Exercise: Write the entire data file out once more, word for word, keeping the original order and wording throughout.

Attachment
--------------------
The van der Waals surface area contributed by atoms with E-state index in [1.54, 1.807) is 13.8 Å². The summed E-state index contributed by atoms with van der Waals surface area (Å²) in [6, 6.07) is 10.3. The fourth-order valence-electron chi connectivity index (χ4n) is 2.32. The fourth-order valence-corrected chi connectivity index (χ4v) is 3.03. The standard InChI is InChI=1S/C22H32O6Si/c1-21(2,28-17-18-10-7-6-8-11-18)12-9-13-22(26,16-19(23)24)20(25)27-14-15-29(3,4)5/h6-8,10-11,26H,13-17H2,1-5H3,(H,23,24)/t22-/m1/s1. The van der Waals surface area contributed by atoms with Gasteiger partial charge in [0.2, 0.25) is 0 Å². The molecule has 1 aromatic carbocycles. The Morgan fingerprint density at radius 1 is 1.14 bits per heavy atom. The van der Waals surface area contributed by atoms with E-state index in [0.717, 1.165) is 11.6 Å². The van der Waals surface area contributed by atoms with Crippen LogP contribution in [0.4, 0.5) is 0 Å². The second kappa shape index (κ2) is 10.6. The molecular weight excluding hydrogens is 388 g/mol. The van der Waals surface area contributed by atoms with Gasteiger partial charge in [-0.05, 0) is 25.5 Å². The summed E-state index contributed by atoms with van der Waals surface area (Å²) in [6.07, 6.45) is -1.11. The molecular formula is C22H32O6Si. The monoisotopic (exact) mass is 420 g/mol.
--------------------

The van der Waals surface area contributed by atoms with E-state index in [1.54, 1.807) is 13.8 Å². The summed E-state index contributed by atoms with van der Waals surface area (Å²) in [6, 6.07) is 10.3. The fourth-order valence-electron chi connectivity index (χ4n) is 2.32. The fourth-order valence-corrected chi connectivity index (χ4v) is 3.03. The standard InChI is InChI=1S/C22H32O6Si/c1-21(2,28-17-18-10-7-6-8-11-18)12-9-13-22(26,16-19(23)24)20(25)27-14-15-29(3,4)5/h6-8,10-11,26H,13-17H2,1-5H3,(H,23,24)/t22-/m1/s1. The van der Waals surface area contributed by atoms with Gasteiger partial charge in [0.2, 0.25) is 0 Å². The molecule has 1 aromatic carbocycles. The Morgan fingerprint density at radius 1 is 1.14 bits per heavy atom. The van der Waals surface area contributed by atoms with E-state index in [0.717, 1.165) is 11.6 Å². The van der Waals surface area contributed by atoms with Crippen LogP contribution in [0.4, 0.5) is 0 Å². The second kappa shape index (κ2) is 10.6. The molecular weight excluding hydrogens is 388 g/mol. The van der Waals surface area contributed by atoms with Gasteiger partial charge in [-0.05, 0) is 25.5 Å². The summed E-state index contributed by atoms with van der Waals surface area (Å²) in [6.07, 6.45) is -1.11. The molecular formula is C22H32O6Si. The monoisotopic (exact) mass is 420 g/mol.